Notes to editors:
The Saint Lucia racer (scientific name: Liophis ornatus) is a small snake, less than a metre in length; medium brown in colour often with darker brown markings on its back. It is a non-venomous snake and field surveyors on the 2011 assessment found it to be
remarkably unaggressive and easy to handle. On Maria Islet it feeds on various lizard species that are abundant there in the absence of mongooses. Maria Islet was gazetted as a Nature Reserve by the Government of Saint Lucia in 1980. The habitat on the islet is very dry, with large stands of cactus and seasonal dry forest. Interestingly, historical notes suggest the Saint Lucia racer may originally have preferred more moist habitats before it was eradicated from them by mongooses.
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The Saint Lucia Forestry Department, Ministry of Sustainable Development,. Energy, Science and Technology
The Forestry Department is the principal agency responsible for managing forest and wildlife resources on the island of Saint Lucia. Its mission is to protect and conserve the natural resources for the protection of the environment and to obtain maximum utilization consistent with sustainable development with regards to the welfare of the rural communities and the country as a whole. The Department’s motto “La Forway Say La Vie” (The Forest is Life) provides a simple yet fundamental principle for the sustainable management of a small, tropical island.
The Saint Lucia National Trust (http://slunatrust.org/) is not only the longest serving environmental and heritage membership organisation on the island, but also the only membership organisation with a legal mandate to conserve both the natural and cultural heritage of Saint Lucia.
Durrell Wildlife Conservation Trust (www.durrell.org) is an international charity working globally to save species from extinction. Headquartered in Jersey, in the Channel Islands, Durrell focuses on the most threatened species in the most threatened places.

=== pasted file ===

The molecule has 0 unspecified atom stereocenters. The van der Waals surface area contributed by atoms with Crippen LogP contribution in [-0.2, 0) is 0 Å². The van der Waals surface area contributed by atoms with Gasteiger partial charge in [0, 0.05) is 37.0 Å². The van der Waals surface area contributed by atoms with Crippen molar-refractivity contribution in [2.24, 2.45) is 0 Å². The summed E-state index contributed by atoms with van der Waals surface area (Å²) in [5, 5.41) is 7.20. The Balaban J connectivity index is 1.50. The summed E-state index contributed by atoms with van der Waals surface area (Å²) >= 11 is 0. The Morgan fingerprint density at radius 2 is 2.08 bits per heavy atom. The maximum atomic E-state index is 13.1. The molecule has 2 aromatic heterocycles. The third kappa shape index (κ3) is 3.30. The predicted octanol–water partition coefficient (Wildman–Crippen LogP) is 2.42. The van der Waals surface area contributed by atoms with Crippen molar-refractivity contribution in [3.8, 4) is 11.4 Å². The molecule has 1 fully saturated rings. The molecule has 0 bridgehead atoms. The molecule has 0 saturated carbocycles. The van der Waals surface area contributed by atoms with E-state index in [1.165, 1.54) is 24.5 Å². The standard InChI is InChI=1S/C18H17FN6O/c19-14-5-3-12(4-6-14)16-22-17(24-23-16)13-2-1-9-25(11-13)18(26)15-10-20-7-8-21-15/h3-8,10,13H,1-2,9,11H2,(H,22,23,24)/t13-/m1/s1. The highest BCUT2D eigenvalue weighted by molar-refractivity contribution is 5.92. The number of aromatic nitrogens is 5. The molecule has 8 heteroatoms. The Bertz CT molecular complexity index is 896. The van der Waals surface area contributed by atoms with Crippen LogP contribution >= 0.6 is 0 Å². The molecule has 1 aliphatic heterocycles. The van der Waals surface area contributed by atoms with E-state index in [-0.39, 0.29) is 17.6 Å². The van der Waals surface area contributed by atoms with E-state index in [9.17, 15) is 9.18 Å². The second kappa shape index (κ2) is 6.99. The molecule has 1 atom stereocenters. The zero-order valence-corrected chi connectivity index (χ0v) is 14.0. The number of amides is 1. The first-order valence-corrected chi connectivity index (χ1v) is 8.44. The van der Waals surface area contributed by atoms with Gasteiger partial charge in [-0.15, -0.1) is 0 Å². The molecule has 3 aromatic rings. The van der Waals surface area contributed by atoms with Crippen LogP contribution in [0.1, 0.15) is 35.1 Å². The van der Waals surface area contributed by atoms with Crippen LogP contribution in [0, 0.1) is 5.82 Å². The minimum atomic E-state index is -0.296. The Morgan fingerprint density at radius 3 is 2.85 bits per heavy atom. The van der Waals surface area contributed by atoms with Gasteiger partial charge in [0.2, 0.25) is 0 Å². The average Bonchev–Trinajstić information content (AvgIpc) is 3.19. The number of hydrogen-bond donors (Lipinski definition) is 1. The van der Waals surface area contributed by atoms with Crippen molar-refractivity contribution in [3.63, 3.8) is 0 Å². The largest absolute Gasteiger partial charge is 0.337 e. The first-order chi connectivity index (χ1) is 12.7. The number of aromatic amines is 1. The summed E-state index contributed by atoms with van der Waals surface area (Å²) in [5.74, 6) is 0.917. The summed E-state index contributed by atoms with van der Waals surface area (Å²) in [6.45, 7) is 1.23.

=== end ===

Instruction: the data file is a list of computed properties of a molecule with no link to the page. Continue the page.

Durrell’s philosophy emphasises the need for our three core conservation pillars to work together: a wildlife park in Jersey as a centre of animal husbandry and knowledge, disciplined management of conservation programmes in the field and an International Training Centre to build conservation capacity. Durrell’s belief is that lasting and effective wildlife conservation can be achieved where these three components are in
harmony. In the Eastern Caribbean, Durrell is based in Saint Lucia and presently supports conservation efforts in Saint Lucia, Montserrat and Antigua.
Fauna & Flora International (http://www.fauna-flora.org) protects threatened species and ecosystems worldwide, choosing solutions that are sustainable, based on sound science and take account of human needs. Operating in more than 40 countries worldwide – including four in the West Indies – FFI saves species from extinction and habitats from destruction, while improving the livelihoods of local people. Founded in 1903, FFI is the world’s longest established international conservation body and a registered charity.
High resolution photos of the Saint Lucia racer and other images from this work are available upon request.
For an interview with Matthew Morton, Eastern Caribbean Manager for Durrell, please contact:
Les Augres Manor, La Profonde Rue, Trinity, Jersey, JE3 5BP, Channel Islands.
For an interview with Alwin Dornelly, Wildlife Officer, he can be contacted at:
Department of Forestry Ministry of Sustainable Development, Energy, Science and Technology Union, Castries Saint Lucia